don't be so theatrical!¡no seas tan teatral or teatrero !, ¡no hagas tanto teatro!
B. theatricals NPLfunciones fpl teatrales

theatrical

[θiˈætrɪkəl] adj
(= relating to theatre) [performance, production, career] → théâtral(e)
theatrical company → compagnie f théâtrale, troupe f de théâtre
(= melodramatic) [gesture, manner, sigh] → théâtral(e)

theatrical

adj
Theater-; theatrical productionTheaterproduktion f
(pej) behaviour etctheatralisch; there was something very theatrical about himer hatte etwas sehr Theatralisches an sich
n theatricals
plTheaterspielen nt; most people have taken part in theatricalsdie meisten Menschen haben schon mal Theater gespielt

theatrical

[θɪˈætrɪkl] adj (also) (fig) → teatrale

theatre

(ˈθiətə) (American) theater noun
1. a place where plays, operas etc are publicly performed.
2. plays in general; any theatre. Are you going to the theatre tonight?
3. (also ˈoperating-theatre) a room in a hospital where surgical operations are performed. Take the patient to the theatre; (also adjective) a theatre nurse.
theˈatrical (-ˈӕ-) adjective
1. of theatres or acting. a theatrical performance/career.
2. (behaving) as if in a play; over-dramatic. theatrical behaviour.
theˈatrically adverb
theˌatriˈcality (θiatriˈkӕ-) noun
theˈatricals (-ˈӕ-) noun plural
dramatic performances. He's very interested in amateur theatricals.
the theatre
1. the profession of actors. He's in the theatre.
2. drama. His special interest is the theatre.
References in periodicals archive ?
In "Thank You," Williams experimented with characters who transcended simple stereotypes and whose complexity resulted from theatricalizing their ambiguity.
In a private, specular encounter with an object, the poet is theatricalizing his appropriative spectatorship rather than being engaged in any signification.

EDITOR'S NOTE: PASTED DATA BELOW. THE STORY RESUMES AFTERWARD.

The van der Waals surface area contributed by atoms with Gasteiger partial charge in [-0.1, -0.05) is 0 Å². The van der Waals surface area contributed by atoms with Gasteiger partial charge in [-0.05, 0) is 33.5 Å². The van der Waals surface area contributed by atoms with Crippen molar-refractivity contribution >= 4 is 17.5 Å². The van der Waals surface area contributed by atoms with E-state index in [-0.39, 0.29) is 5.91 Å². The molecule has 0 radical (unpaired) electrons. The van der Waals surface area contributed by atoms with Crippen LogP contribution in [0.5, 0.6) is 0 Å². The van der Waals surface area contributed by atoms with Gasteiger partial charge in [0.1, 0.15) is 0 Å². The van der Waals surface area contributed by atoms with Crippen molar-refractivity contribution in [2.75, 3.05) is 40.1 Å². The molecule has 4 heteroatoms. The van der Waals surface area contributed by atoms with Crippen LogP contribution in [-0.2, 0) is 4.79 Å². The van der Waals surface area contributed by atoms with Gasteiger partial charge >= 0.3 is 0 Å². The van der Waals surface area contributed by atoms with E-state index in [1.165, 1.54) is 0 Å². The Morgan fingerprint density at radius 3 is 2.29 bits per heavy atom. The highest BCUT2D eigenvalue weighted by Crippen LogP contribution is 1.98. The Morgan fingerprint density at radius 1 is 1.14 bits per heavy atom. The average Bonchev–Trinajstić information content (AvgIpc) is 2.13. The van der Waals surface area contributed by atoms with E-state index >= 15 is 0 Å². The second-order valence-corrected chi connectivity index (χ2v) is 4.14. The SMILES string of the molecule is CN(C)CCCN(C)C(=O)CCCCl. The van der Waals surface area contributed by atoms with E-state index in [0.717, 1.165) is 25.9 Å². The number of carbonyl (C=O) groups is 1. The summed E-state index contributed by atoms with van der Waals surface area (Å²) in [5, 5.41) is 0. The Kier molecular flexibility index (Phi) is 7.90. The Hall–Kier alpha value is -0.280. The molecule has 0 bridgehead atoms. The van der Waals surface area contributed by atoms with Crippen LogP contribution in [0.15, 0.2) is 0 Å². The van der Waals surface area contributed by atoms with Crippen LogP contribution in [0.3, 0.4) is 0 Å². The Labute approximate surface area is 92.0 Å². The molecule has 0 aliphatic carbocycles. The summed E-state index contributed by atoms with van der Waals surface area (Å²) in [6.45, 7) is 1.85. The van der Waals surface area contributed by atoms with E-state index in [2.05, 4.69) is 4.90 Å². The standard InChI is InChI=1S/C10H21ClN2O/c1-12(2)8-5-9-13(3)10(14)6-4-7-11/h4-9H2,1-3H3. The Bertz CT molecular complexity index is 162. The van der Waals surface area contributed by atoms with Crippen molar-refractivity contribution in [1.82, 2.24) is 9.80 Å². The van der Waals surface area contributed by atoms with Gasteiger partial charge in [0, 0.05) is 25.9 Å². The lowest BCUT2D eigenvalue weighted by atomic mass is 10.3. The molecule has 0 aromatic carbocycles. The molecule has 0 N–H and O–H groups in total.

12) By theatricalizing an analytic scene, therefore, this passage's structure disputes what Jenny and Chris declare.
And my guess is that, if there is a Platonic legacy in modern philosophy, it lies in this direction, not in the preoccupation with theatricalizing philosophy.
Catalyzing and theatricalizing absence, Chang triggered affective pangs of loss, insisting on the multivalent mortality of his images, while at the same time allegorizing the obsolescence of photography's (pre-digital) technology.
Both drama manuscripts, although they may draw the majority of their iconography from textual sources, also depend on theatricalizing themes to convey the sense of performance.
Even when we think we're accurately reporting past events, persons, objects, places, and their sequence, we're theatricalizing the self and its world" (129-30).
1605) offers fascinating insights into these concerns, as in it Chapman questions the sexual privacy of the tomb and the widow who symbolizes it by creating an extended graveyard-performance within the play itself, one which invents the most extravagantly sexualized widow's grief imaginable while theatricalizing and burying its meaning from the scrutiny of the inquisitorial characters and from the audience.
That is, the poem acknowledges the necessary failure of ekphrasis by wittily foregrounding and theatricalizing it in the poem: the Genji who cannot be represented in their own space ("their screen dismantled") join the poet-speaker in her own ("outside reality").